Oh, God, thank you. I’m starting to think that my husband and I could try for a baby next year–I’m an abuse survivor and “recovering” from an eating disorder. I am absolutely, utterly terrified of pregnancy, of changes in my body, of having a baby (all the physical ramifications), of never being the same… I don’t own a scale either. And I don’t think I can ever own one again. I just can’t. I have panic attacks at the doctor’s and had to bargain with them that they can only weigh me at yearly GYN appts because I can’t sleep for days before I go, even though I make sure that I never, ever see the numbers. I don’t know how to do this, and I’m scared, and I’m thankful that someone else felt the same.

  • Pinky

    I, too, cried reading your story. So much of what you said I can relate to, as I suffered from bulimia for four years and have just given birth to my first child (also by emergency c-section) six weeks ago. Thank you for sharing your story – there is some comfort in knowing that other woman have similar experiences and that there is light at the end of the tunnel.

    When I’m having a bad day, this helps gets me through: “Sometimes the decisions which seem the hardest to make, are the ones that will eventually make us the happiest.”

    Kia kaha, stay strong =)

  • Cj

    Thanks for sharing! You are Doing great.

    I can relate. My mom struggled with bulimia and anorexia for years, then my older sister was hospitalized. I did the reverse and comfort ate. Then I accidentally lost nearly 30lbs when my husband went off on tour for 2 1:2 months. After that I became obsessed. Badly, counting and everything.
    I got pregnant a few yrs later and thankfully let go. Now postpartum for the second time I struggle. I’m an ok weight, but everyone around me is dieting and into super fitness. A part of me wants to, but fears I’d revert. 🙁

    Good luck on your journey. 🙂

  • Kiya

    I’ve struggled with anorexia for 10 years. And this is my first pregnancy. I am constantly worried I’m just going to lose it one day and stop eating. Thank you for posting this. It was reassuring to know that I can get through this. And I can keep fighting. Good luck and stay strong.

  • Lara

    Holywow! This is me, this is my story of constant anxieties and fears, and relapses, and never-good-enough’s! I’m pregnant with my fifth child, 4th VBAC as it would seem that women that are abuse survivors are also prone to eating disorders, and thus birthing the first time is a very scary thing, so most of us end up with a C-section the first time around. I can’t tell you thank you enough times to warrant the validation I felt when I read this. My husband has never had a child before, so this is his first time around, and he really doesn’t seem to understand why I struggle so much with my body image and weight right now. Or when other people (oddly, mostly women) say something about how enormous my belly is. I am fighting with this demon on a moment-to-moment basis some days, and it’s so good to know I’m not alone. I am going to have him sit down and read your story so he can begin to maybe have an inkling of what I struggle with. Thanks so much for sharing.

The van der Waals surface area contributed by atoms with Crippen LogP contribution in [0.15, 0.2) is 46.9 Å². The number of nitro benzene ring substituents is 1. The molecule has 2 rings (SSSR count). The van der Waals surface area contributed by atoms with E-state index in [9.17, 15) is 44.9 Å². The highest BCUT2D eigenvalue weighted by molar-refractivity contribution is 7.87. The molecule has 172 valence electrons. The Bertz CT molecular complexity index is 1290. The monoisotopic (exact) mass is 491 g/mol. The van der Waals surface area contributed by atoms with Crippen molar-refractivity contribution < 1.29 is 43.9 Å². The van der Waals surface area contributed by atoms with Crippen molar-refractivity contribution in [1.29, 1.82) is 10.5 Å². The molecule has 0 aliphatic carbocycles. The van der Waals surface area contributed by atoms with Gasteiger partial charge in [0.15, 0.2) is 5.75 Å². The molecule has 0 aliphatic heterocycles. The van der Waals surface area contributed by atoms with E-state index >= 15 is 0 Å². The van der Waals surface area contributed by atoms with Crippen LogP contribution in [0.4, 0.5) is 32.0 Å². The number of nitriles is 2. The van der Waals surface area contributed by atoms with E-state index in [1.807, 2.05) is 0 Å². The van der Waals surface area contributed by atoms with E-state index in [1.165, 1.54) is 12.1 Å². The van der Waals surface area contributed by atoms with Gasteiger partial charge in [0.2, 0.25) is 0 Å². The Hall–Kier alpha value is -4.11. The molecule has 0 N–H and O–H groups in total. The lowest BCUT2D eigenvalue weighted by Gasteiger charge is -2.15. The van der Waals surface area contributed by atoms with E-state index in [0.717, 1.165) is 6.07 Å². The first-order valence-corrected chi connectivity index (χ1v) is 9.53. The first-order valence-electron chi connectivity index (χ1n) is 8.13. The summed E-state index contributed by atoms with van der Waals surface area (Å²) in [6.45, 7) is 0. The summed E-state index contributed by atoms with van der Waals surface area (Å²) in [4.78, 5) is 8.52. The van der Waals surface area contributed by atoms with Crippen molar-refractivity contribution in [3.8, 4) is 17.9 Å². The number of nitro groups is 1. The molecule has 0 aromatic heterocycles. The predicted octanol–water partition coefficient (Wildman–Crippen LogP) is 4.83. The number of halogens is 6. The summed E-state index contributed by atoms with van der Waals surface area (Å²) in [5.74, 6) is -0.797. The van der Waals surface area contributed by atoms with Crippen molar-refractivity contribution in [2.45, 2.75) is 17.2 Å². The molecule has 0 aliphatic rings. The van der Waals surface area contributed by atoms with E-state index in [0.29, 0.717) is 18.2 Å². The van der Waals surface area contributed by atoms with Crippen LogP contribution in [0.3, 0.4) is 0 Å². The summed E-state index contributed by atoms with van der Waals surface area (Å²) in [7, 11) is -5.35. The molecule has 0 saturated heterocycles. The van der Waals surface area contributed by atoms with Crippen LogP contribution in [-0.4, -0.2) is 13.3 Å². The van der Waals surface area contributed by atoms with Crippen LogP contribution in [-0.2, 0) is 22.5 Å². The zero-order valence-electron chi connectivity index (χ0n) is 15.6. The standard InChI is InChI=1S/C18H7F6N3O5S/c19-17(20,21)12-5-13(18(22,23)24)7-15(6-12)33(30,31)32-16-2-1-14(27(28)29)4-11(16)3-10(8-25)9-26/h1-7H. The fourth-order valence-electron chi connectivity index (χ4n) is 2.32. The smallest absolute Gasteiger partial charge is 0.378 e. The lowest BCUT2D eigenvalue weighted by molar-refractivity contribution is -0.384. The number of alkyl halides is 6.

• Nikki

    I can relate to this post a lot and it’s nice to see the issue written about open and honestly.

    I’m just getting into my first pregnancy. My clothes are slowly growing a little bit tighter and it’s a little upsetting sometimes (I was under the impression that I at least had a couple months before my body started to change it’s shape).
    I’ve been “recovered” for about 4 or 5 years, not all that long and I definitely don’t consider myself recovered. I’ve still in recent years, even in the weeks leading up to discovering my pregnancy, had the thoughts and the minor relapses. The intentionally minute meals and the compulsive exercising. As soon as I found out I was pregnant though, things became real and they were no longer about me. I naturally do not eat very much (not healthy, but largely just because I sometimes feel too lazy to get up and find food) and now with the nausea it’s hard to convince myself to eat, even though I know that once I start eating consistently I feel so much better. I’ve been carefully making sure that I’m eating well and eating plenty and taking my prenatal vitamins, and until today I hadn’t had much thought about the weight I would gain.
    I’ve been looking at pictures online and reading about women’s bodies after having a baby and I’m a little terrified. I don’t know what to expect as far as my mental health goes, but no matter what, I’m confident that I will do what’s right for my baby.

  • Sam Coote

    You are a true inspiration.
    I suffered anorexia for 8 years. Very similar story.
    Ima newly wed and have recently changed my mind or admitted at least that I do want a baby. My husband is amazing and knows everything about my history. Im now quite athletic shaped and mostly like or appreciate my lucky to be alive. But im so scared of the effect pregnancy will have on my body. Im even more scared that anorexia is gonna rule my life once again and stop me from making my perfect marriage into a little family.
    You give people like me hope.
    All the best in everything you do. X


    Thank you for sharing your incredible journey.
    I am a midwife in Perth, Western Australia and I am interviewing women who have been pregnant and have an eating disorder.
    Would you like to be included in my research?
    Kindest regards

  • Aimee

    Thank you so much for your story!
    I am 18 weeks along with my first child, and like you I have struggled with an eating disorder for a long time (about 18 years now), and being pregnant has certainly triggered and brought up a lot of old emotions and behaviors. I have had trouble finding any kind of support, both online and in person. It’s basically just “get over it”. Thank you for helping me see that it is possible and that I shouldn’t hate myself in the process.